What is Blockchain and Can it Really Help Businesses?

Kyle Mulka
5 min readDec 22, 2020


Chances are, you’ve seen the word “Blockchain” numerous times…but how many people actually know what it is — or, the appeal of it?

Photo by Founder Institute

Blockchain was first used in a significant way with the introduction of Bitcoin in 2008. Since then, this concept has gained steam and is widely included in discussions about its use in corporations and other government functions. Why though? Before diving into the uses, we need to simplify what Blockchain is.

What is Blockchain?

Blockchain is peer-to-peer (P2P) system, also called a Distributed Ledger, that allows data to be stored globally by all users that are using the network. Everyone that is on the network can see everyone else’s entries or modifications in real-time. Simply put, a Blockchain is a chain of blocks…each block containing its own set of data. The data contained in blocks is different for various businesses and applications.

For example, each block in Bitcoin’s blockchain contains details about a single transaction. Every transaction that happens is entered into a new, unique block, given a unique code (hash), verified by all users, and added to the chain of blocks. Because each block contains its own unique code, also called a hash, attempting to change or modify data in any single block will cause that hash to change and all subsequent blocks to become invalid.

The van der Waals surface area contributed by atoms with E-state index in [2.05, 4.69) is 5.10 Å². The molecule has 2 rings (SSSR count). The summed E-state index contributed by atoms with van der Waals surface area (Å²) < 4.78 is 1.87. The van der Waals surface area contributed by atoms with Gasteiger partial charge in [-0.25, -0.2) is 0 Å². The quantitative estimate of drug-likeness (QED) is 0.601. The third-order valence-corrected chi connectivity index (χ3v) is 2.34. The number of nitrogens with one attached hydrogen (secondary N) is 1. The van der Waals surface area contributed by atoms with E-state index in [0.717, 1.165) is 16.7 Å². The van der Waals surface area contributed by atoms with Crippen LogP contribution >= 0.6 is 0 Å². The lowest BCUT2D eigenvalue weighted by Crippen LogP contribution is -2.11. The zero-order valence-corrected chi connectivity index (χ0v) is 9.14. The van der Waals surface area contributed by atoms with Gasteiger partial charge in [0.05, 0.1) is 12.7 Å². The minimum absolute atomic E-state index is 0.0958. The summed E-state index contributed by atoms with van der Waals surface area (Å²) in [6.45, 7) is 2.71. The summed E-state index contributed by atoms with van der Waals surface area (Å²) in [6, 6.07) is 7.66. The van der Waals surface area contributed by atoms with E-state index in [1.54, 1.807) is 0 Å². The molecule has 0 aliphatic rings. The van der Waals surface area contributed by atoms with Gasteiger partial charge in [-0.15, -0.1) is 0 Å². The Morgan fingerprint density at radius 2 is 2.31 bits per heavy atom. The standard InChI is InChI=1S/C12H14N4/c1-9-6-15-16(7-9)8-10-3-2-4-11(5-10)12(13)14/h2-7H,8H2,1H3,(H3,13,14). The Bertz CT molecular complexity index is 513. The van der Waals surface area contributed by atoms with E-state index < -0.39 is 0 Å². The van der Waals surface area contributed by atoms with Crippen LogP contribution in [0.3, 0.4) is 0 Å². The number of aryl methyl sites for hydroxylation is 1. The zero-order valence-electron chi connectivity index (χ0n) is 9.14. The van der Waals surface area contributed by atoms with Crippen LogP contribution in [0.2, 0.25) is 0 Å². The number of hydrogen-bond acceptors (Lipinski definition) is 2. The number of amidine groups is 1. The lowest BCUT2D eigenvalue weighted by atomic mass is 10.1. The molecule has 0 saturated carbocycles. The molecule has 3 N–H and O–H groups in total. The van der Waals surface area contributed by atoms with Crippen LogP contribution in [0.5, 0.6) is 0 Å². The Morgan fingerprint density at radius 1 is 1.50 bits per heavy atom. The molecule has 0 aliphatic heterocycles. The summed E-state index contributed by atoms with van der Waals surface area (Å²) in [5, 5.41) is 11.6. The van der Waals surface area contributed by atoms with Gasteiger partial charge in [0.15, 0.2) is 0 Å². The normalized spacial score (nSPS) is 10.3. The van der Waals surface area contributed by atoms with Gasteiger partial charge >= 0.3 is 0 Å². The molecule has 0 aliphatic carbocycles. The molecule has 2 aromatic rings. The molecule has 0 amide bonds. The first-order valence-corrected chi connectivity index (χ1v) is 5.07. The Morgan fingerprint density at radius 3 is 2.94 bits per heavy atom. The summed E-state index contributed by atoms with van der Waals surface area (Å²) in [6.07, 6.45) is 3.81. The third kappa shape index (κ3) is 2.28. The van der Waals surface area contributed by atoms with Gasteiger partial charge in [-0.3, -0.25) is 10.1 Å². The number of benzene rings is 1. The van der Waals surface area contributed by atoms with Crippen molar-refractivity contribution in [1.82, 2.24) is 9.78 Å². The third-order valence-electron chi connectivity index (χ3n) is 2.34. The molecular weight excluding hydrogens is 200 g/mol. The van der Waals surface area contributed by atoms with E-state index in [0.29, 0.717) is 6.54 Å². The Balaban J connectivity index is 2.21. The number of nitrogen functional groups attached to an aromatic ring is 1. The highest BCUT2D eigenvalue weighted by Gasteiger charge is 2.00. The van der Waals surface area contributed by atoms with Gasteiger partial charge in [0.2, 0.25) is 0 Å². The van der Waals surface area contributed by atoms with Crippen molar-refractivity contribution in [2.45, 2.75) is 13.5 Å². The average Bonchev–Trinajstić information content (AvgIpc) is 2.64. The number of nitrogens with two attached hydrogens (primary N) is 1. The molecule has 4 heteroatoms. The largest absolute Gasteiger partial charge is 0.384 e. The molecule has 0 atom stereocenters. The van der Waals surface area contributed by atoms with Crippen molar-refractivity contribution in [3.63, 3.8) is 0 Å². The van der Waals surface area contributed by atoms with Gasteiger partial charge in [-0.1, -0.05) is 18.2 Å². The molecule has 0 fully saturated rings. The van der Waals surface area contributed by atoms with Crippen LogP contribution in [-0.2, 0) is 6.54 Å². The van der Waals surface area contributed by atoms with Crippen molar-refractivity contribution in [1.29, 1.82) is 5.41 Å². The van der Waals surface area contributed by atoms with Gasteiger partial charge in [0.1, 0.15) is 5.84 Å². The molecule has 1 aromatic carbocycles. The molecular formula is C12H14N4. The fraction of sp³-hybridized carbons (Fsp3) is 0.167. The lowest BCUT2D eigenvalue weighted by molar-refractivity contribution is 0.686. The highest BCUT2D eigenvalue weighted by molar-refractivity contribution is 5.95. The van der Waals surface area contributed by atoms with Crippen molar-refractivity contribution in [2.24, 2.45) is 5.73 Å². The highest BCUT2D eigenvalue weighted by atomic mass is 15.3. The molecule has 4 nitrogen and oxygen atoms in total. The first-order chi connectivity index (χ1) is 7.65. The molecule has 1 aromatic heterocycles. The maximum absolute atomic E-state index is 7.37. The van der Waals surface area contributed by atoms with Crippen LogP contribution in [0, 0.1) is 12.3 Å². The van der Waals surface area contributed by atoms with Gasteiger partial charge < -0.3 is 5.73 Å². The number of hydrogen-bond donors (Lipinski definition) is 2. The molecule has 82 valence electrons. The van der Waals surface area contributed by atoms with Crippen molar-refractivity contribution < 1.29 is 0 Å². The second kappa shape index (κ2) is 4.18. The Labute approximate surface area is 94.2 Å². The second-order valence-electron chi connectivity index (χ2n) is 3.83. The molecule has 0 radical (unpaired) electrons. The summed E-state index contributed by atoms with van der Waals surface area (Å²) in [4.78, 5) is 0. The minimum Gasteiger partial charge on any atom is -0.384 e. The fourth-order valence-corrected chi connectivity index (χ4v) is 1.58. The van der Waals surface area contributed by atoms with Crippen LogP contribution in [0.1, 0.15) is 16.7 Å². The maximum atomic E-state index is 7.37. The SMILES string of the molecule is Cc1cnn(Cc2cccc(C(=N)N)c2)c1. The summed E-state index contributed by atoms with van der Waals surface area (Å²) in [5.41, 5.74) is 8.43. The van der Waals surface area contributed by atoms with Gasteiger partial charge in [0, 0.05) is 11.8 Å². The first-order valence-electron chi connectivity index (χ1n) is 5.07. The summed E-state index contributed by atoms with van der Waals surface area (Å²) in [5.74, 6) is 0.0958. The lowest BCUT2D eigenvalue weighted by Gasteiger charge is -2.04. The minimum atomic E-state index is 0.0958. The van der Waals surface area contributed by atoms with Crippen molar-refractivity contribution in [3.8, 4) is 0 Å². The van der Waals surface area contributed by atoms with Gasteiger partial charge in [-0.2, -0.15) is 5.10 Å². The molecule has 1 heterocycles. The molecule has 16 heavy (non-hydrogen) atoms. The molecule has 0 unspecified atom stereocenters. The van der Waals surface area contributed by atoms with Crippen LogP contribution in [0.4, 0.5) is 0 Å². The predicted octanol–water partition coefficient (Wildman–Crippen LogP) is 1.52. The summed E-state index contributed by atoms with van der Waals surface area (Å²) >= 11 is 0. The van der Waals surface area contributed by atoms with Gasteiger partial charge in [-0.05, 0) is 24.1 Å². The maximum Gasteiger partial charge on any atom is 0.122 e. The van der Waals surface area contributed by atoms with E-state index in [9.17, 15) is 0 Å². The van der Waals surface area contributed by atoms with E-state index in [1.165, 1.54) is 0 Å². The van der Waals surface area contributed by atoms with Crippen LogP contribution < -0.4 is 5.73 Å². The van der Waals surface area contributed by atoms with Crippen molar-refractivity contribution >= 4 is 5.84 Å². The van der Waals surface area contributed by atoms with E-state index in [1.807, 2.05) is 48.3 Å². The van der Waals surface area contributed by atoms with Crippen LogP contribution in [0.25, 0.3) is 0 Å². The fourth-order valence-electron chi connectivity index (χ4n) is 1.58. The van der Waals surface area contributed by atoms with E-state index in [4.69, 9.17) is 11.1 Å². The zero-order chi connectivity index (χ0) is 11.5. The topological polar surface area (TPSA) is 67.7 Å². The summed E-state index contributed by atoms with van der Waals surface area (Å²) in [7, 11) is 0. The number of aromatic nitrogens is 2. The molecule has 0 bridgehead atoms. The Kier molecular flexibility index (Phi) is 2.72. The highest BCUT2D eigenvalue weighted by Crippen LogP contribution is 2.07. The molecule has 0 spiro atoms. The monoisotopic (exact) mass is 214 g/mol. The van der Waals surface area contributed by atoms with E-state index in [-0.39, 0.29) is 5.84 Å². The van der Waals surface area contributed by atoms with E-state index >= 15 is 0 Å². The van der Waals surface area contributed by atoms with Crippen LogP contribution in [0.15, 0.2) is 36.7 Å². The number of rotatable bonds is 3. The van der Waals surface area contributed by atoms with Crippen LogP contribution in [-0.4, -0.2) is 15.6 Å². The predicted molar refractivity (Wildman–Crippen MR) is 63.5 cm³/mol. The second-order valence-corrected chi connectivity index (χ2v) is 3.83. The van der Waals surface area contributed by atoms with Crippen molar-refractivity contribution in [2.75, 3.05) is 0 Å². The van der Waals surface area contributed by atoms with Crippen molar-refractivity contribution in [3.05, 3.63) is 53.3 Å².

A quick example to aid in conceptualizing Blockchain is a google doc — while Blockchain is much more complex than a google doc, the concept is the same — everyone that has access to the doc can see entries or modifications in real-time.

Blockchains can have numerous connected users, but each Blockchain is completely separate and unique from other Blockchains.

What problems does blockchain solve that makes it so appealing?

  1. Transactions between users are quicker and more efficient.
  2. It deals with the problem of data security.
  3. Creates an easy-to-track paper trail for supply chain visibility.


When you send a check or transfer money to another person, the process can take days. There are verification steps that need to be completed before the payment can be cleared for use by the other party. This is especially true with international payments. With blockchain, this inefficiency becomes near-opposite with transactions being processed and completed in an average of 4–6 seconds.

According to Deloitte, “for transactions made using Blockchain, the involved parties incur around 40–80% less remittance fees than traditional methods.” These remittance fees can include banks, lawyers, cross-border fees, tariffs, or anything else you can think of.

Since the transaction still has to be verified by all users in the blockchain, can’t be reversed or changed, there are no middlemen or fees, and processing time is a matter of seconds, it’s an extremely secure and efficient way of transferring money.

Photo by Kayla Sloan

Data Security

As we discussed in the introduction, each block contains its own hash. This is a long string of characters that contains letters and numbers. The hash is typically around 40 characters long. This code is what makes each block unique and identifiable.